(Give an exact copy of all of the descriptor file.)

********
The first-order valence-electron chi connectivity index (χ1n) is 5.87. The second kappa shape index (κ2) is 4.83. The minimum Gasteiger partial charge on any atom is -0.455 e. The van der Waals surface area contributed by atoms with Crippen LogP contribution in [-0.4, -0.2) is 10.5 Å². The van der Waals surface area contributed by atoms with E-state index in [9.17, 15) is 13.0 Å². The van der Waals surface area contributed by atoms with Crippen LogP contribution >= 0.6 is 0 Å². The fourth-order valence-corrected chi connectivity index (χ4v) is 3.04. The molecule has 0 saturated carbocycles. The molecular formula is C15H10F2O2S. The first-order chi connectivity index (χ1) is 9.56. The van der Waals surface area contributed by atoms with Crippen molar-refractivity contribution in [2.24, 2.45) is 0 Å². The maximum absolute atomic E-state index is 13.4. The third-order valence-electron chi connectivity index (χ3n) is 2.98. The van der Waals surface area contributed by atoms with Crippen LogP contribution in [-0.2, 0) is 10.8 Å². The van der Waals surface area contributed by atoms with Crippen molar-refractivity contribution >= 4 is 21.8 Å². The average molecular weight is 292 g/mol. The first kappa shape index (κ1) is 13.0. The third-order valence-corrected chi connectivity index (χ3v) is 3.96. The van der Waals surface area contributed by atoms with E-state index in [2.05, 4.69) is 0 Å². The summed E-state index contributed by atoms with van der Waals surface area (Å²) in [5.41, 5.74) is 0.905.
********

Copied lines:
The first-order valence-electron chi connectivity index (χ1n) is 5.87. The second kappa shape index (κ2) is 4.83. The minimum Gasteiger partial charge on any atom is -0.455 e. The van der Waals surface area contributed by atoms with Crippen LogP contribution in [-0.4, -0.2) is 10.5 Å². The van der Waals surface area contributed by atoms with E-state index in [9.17, 15) is 13.0 Å². The van der Waals surface area contributed by atoms with Crippen LogP contribution >= 0.6 is 0 Å². The fourth-order valence-corrected chi connectivity index (χ4v) is 3.04. The molecule has 0 saturated carbocycles. The molecular formula is C15H10F2O2S. The first-order chi connectivity index (χ1) is 9.56. The van der Waals surface area contributed by atoms with Crippen molar-refractivity contribution in [2.24, 2.45) is 0 Å². The maximum absolute atomic E-state index is 13.4. The third-order valence-electron chi connectivity index (χ3n) is 2.98. The van der Waals surface area contributed by atoms with Crippen LogP contribution in [-0.2, 0) is 10.8 Å². The van der Waals surface area contributed by atoms with Crippen molar-refractivity contribution >= 4 is 21.8 Å². The average molecular weight is 292 g/mol. The first kappa shape index (κ1) is 13.0. The third-order valence-corrected chi connectivity index (χ3v) is 3.96. The van der Waals surface area contributed by atoms with E-state index in [2.05, 4.69) is 0 Å². The summed E-state index contributed by atoms with van der Waals surface area (Å²) in [5.41, 5.74) is 0.905.